No measly easels for big ideas

Frederick, MD, May 15, 2008
Frederick News-Post

There's a method to Tom Block's madness, a creative process: devote yourself to an idea, nurture it, write about it, research it; then give it visual representations -- sketch it, paint it; and add these brainstorming elements to the final piece, the canvas.

He typically works in this way, and several of the fragmented ideas hang as "process studies" in his current exhibit, "Into the Singularity," at the Delaplaine Visual Arts Education Center.

But several of these brainstorms find their way into the piece itself, which spans more than 60 feet, broken into 24 panels. The drawings and paintings were either printed or painted onto the large canvas, or sometimes the paper was glued directly to the canvas, so that the result is a collage of ideas and media.

He hasn't always done such large-scale pieces.

"Size matters in my paintings now," he continued. "I like the idea of surrounding a viewer. I am presenting the viewer with a chaotic vision of repressed humanity."
The idea for "Into the Singularity" -- and its size -- developed while Block attended an artist residency through The Cooper Union in the East Village, New York City. There he began -- and completed -- the piece.

The residency studio was open from 8 a.m. to midnight, he said, and he took advantage of every minute. He completed two panel paintings and "just kept adding on," he said during a recent phone interview. "New York got in my blood and I just kind of got crazy."

While not always so large, his work has continually centered upon the theme of humanity's spiritual impulses, be it contrary to or through religion. He's trying to develop an idea of human spirituality that fits our era, he said.

"Into the Singularity" is the first of three pieces that explores the idea of this new spirituality. The painting represents Block's meditation on the mistake of classical mysticism, a flawed system, he thinks, because of its lack of community involvement. Explained by Block, classical mysticism says we can move beyond our ego and have an experience of universal being.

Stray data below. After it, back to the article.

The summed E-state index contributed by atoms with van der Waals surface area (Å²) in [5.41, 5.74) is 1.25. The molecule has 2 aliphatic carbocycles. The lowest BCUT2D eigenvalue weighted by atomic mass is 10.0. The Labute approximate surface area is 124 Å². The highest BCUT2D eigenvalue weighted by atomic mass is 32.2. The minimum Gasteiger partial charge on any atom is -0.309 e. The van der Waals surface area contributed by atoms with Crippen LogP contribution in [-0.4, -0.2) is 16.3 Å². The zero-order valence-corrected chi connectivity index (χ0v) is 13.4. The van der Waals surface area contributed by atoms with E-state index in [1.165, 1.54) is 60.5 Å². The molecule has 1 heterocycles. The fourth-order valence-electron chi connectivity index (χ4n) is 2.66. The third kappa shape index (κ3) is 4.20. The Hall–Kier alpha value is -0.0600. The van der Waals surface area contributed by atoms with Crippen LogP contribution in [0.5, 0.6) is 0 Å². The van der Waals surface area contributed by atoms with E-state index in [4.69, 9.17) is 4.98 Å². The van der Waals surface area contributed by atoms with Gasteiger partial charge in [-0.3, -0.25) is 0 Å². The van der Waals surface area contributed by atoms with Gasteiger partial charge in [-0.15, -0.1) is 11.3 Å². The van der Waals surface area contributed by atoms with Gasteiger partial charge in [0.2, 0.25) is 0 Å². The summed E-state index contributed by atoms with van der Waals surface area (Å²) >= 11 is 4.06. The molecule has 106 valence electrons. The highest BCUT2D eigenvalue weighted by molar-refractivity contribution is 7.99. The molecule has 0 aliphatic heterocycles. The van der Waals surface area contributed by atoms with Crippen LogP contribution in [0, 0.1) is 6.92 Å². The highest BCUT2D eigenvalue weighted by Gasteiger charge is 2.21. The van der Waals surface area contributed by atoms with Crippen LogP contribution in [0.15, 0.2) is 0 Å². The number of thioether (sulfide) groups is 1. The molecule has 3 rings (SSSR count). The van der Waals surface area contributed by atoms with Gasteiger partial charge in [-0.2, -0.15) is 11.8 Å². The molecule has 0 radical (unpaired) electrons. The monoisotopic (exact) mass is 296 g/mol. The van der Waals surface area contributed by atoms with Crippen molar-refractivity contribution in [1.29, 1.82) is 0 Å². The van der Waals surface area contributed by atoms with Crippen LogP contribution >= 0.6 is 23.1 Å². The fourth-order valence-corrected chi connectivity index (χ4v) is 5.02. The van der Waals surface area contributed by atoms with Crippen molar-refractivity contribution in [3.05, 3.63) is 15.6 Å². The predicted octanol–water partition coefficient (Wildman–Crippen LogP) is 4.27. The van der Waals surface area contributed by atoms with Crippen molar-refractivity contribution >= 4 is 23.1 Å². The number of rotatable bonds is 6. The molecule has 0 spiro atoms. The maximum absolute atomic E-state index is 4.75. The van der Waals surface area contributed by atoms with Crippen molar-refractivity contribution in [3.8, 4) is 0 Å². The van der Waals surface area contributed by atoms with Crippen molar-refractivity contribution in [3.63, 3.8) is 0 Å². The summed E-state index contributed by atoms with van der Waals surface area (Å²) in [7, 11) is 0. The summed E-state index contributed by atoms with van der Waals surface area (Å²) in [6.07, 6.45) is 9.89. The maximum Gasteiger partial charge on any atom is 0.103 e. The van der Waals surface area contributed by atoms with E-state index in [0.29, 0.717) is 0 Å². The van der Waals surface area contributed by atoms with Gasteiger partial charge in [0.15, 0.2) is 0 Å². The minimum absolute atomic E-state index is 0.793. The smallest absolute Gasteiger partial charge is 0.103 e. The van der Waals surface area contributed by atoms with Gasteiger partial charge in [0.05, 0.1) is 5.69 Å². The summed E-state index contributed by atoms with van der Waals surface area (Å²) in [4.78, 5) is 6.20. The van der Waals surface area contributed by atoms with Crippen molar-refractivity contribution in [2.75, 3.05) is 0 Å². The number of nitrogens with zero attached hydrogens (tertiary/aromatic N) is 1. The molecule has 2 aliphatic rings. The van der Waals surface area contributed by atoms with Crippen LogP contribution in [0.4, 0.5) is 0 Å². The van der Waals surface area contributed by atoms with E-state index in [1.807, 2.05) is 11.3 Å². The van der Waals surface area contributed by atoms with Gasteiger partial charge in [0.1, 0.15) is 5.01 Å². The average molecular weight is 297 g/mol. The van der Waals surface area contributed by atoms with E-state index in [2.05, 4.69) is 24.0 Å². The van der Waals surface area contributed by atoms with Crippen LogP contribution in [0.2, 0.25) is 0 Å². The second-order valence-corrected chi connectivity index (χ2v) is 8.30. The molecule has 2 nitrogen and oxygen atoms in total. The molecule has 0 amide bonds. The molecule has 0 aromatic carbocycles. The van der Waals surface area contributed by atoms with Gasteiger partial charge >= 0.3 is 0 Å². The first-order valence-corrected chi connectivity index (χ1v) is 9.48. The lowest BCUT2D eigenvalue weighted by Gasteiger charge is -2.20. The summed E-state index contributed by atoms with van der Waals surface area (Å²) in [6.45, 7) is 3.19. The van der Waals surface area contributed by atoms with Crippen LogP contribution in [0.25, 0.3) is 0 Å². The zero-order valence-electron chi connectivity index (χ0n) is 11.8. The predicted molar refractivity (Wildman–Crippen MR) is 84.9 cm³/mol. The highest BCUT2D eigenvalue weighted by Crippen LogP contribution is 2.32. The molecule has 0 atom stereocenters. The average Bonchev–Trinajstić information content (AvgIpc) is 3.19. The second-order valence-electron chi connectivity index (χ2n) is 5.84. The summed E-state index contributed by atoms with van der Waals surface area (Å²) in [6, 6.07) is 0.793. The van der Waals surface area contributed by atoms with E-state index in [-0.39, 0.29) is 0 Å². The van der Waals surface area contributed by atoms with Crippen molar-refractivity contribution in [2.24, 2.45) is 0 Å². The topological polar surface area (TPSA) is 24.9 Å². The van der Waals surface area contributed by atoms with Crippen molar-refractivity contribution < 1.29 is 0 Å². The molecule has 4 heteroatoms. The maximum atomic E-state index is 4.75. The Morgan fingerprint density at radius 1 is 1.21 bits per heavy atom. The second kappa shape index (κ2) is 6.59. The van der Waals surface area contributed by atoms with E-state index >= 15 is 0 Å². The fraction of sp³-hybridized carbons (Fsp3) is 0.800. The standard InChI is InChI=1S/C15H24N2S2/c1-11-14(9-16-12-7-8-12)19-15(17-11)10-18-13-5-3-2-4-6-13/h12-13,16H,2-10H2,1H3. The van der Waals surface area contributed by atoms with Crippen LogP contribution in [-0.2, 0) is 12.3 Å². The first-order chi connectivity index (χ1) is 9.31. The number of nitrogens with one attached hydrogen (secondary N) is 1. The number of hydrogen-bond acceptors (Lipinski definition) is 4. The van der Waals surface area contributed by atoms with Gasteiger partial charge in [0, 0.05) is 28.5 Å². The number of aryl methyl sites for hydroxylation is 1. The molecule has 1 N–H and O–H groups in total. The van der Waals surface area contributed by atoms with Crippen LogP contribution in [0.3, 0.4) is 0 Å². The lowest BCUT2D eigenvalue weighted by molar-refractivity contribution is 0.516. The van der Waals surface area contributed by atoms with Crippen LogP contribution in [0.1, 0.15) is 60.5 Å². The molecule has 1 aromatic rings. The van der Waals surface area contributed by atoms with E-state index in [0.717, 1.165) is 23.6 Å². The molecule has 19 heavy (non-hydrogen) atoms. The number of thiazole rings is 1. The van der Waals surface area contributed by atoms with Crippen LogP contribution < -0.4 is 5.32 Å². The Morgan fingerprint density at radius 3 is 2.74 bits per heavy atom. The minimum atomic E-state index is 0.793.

"To me, this is impossible," he said. "To me, all your human experiences would be repressed" -- thus his idea of a "repressed humanity," a recurring theme of his series.
"Beneath this repression is a seething humanity," he said, "buried deep inside the classical mystic. It's a lost place the mystic has turned away from."
It's this place that Block is pointing to in his piece "Into the Singularity."

Singularity is crushed, he said, "like the black hole of humanity. ... Humanity gets crushed in 9th- and 10th-century Sufi mysticism, but within that black hole is the whole world. 'Into the Singularity' is like putting a microscope on a drop of water," he said, to see what that outdated mystic overlooked -- the world through the senses, including anger, humility, desire, etc. and every thought, emotion, and action of our species.
The second painting of his series will reflect on "The Conference of the Birds," the Sufi allegorical poem, representing a movement to a new conception of mysticism; and the third, and last, painting of the series will explore prophetic/spiritual activism, "doing the beautiful, correct action." (He believes activism is the direction mysticism should go, because humans are a social, communal species.)

"The second one is in my studio and the third is in my head," he said.

A recurring symbol in "Into the Singularity" began as an "un-usable finger" with nails on both ends, but viewers continually mistook the image for a safety pin. Because the fingers were placed throughout the large painting, people thought they symbolized collage pieces being held together loosely by safety pins. Eventually, Block accepted the beauty of contemporary art (engage the viewer and consider their reaction legitimate) and began seeing them as safety pins himself. They hold the piece together "by a very flimsy method," he noted.

"I'm examining the human spiritual impulse, because I don't think religion provides the kind of vessel it did 500 years ago," he said.
Can humans be both secular and spiritual today? People go religion hunting and take a little bit of this and that, Block said, whatever suits their personality or spiritual needs at the time.

"My art is examining ways and methods ... in post-religious society, you can be deeply spiritual," he continued.

Take the issues we face today -- at the forefront, war and an environmental crisis -- a direct representation of a psychic, spiritual problem, to Block.
He considers himself an activist and said he has worked with several organizations, including Human Rights Painting Process.

He's interested in art with a moral center.

Block, who lives in Silver Spring, has been exhibiting his work since 1993. He "fell into painting" at 26. "Something just clicked," he said. "I was writing, doing features journalism. I was a moderate success, and I hated it."

He still incorporates writing into his life, through art, research, a book project and several speeches given over the past few years. The list of lectures on his website span topics not separate from his artwork -- "Painting as Prayer," "Artist as Shaman" -- because, to him, it's life work he's doing.

Lauren LaRocca, Frederick, MD, May 15, 2008